You can’t look past the prints that have for so long helped define men’s tailoring, and a traditional houndstooth check is an ideal place to start should you wish to try slipping into a blazer with a focal print. Even better, this check has been turned on its head in a perfect medley of white and cobalt blue.

Known for her choice of premium Italian fabrics, the local fashion doyenne has a range of ideal options for executives looking for something unique. Created from a linen blend, this whimsical blazer is best layered over a simple black dress or a white T-shirt.

Yes, an unconventional print, but who said every office worker was a complete square? For those with a little more imagination, this double-breasted blazer features a playful aquatic-inspired print that works well as the main event.

Leather blazers

It’s possibly too early to consider this option, but leather blazers are here to stay and what better time to invest in one than now?

At recent red carpet awards such as the Golden Globes and the Emmys, we noticed a number wearing black leather tuxedos. There’s the propensity to be weary of one for fear of looking like Tony Soprano, but as I’ve discussed previously in this story about the pros and cons of a leather jacket for men, it is possible to wear a leather jacket at any stage of your life so long as you keep things textural.

This is one investment better suited in the lead-up to autumn and winter where you can layer it easily over a hoodie or a piece of knitwear for a point of interest.

For women, a leather jacket can offer a more refined look that is acceptable to wear to the office over a crisp shirt and a skirt or tidy trousers.

Several designers have looked at vegan leather options too, so ensure you invest in a good-quality leather that’s easy to maintain and works with your style.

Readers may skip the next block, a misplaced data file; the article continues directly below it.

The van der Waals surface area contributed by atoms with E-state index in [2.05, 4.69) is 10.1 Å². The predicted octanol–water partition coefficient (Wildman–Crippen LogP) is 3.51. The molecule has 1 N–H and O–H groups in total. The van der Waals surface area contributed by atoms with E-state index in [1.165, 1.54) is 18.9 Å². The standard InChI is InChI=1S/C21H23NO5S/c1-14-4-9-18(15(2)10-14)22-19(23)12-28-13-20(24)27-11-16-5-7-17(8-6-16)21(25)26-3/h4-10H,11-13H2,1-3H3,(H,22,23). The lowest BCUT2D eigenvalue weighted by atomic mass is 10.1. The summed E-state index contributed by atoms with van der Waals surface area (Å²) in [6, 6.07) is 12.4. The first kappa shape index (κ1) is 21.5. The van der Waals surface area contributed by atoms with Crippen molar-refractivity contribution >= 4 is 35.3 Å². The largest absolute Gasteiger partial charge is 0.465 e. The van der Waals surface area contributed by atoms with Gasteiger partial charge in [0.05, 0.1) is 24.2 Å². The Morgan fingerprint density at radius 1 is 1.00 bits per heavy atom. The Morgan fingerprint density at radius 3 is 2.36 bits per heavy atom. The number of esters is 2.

Again, a leather jacket needn’t be reduced to black — there are muted leather jackets out there that offer up the kind of versatility you require if you want to wear a leather jacket beyond the working week, but for the sake of this article, we’re discussing the versatility of a blazer, and what’s more versatile than one in black?

The American sportswear behemoth offers a selection of cool lifestyle fashion, and this clean-cut leather blazer option is the perfect example of a leather blazer for any time of year. Matched with a cream silk blouse and jeans, this is a perfect outfit formula for days when you’re uncertain of what to throw together.

If you’re keen on a leather blazer but have a tight budget, local label Moochi offers this in a rather generously cut double-breasted option for your consideration. Semi-fitted, this leather blazer is fully lined and the perfect investment as we segue into the cooler months ahead.

Made from fully lined 100 per cent regenerated leather, this menswear-inspired leather blazer has an easy single-breasted closure with two buttons, one welt pocket at the chest, two interior chest pockets, and two functional flap pockets at the hips.